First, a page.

Would it be possible to do better than standard compression if you fed a bunch of zipped files through a machine learning algorithm that kept track of the most common bit sequences and produced a lookup map, with a heuristic for giving the longest / most commonly used sequences the shortest key values?

The compression algorithm would then go through a zip file and replace sequences from the map with their lookup key. If the map was big enough (both compress / decompress parties would have access to it) could you reliably get a smaller file than the original?

Some doubts I have about this method:

  • Files your learning algorithm had never seen before wouldn't contain many sequences that had been seen before
  • The keys would have to be smaller than the sequence of bits it replaces in order to save space, maybe it quickly runs out of keys smaller than common sequences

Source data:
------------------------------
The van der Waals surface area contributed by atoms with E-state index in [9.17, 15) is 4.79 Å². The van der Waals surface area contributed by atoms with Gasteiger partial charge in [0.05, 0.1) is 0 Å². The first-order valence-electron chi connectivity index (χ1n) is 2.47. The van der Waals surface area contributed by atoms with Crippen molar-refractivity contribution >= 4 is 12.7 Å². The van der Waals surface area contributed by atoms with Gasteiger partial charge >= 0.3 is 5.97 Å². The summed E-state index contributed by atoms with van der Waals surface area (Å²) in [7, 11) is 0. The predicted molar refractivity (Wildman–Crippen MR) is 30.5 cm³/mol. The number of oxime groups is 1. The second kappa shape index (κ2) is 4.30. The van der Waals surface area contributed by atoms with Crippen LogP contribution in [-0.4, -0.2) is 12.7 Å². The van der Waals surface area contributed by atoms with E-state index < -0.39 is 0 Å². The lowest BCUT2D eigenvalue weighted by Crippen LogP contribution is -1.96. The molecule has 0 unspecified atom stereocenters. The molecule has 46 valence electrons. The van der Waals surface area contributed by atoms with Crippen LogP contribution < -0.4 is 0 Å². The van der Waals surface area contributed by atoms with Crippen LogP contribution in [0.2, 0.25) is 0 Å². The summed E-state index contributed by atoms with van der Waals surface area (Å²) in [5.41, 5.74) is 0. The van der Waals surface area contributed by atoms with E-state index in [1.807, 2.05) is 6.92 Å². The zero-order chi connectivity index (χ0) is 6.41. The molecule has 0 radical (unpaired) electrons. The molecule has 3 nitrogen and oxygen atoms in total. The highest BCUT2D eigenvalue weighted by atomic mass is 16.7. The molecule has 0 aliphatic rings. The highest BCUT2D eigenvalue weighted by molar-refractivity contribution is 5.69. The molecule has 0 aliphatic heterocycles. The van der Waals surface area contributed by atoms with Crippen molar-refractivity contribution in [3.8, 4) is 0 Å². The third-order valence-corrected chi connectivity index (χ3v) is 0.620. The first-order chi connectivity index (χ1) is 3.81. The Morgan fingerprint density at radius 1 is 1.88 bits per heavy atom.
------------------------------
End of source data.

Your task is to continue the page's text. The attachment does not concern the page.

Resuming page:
• Zip files don't repeat bit sequences very often so we wouldn't be able to find large pieces to replace

1 Answer 1


All of your doubts are correct.

What you're describing is called static-dictionary compression. It works well for short text strings (see smaz, for example, though I doubt that its fixed dictionary was obtained by machine learning).

It would probably not accomplish much when applied to zip files because deflate doesn't tend to produce common bit sequences that are long enough to be further compressed – because eliminating those sorts of sequences is essentially its job.

A weakness of deflate is that its maximum copy length is 258, which means that long repeating sequences of bytes will tend to produce repeating (offset,length) pairs in the output, which can be further compressed by another pass. But the encoding of the repeated (offset,length) pair varies from file to file (even the length part, because the bit pattern used to represent a length of 258 isn't fixed), so you would need a dynamic dictionary to benefit from this.


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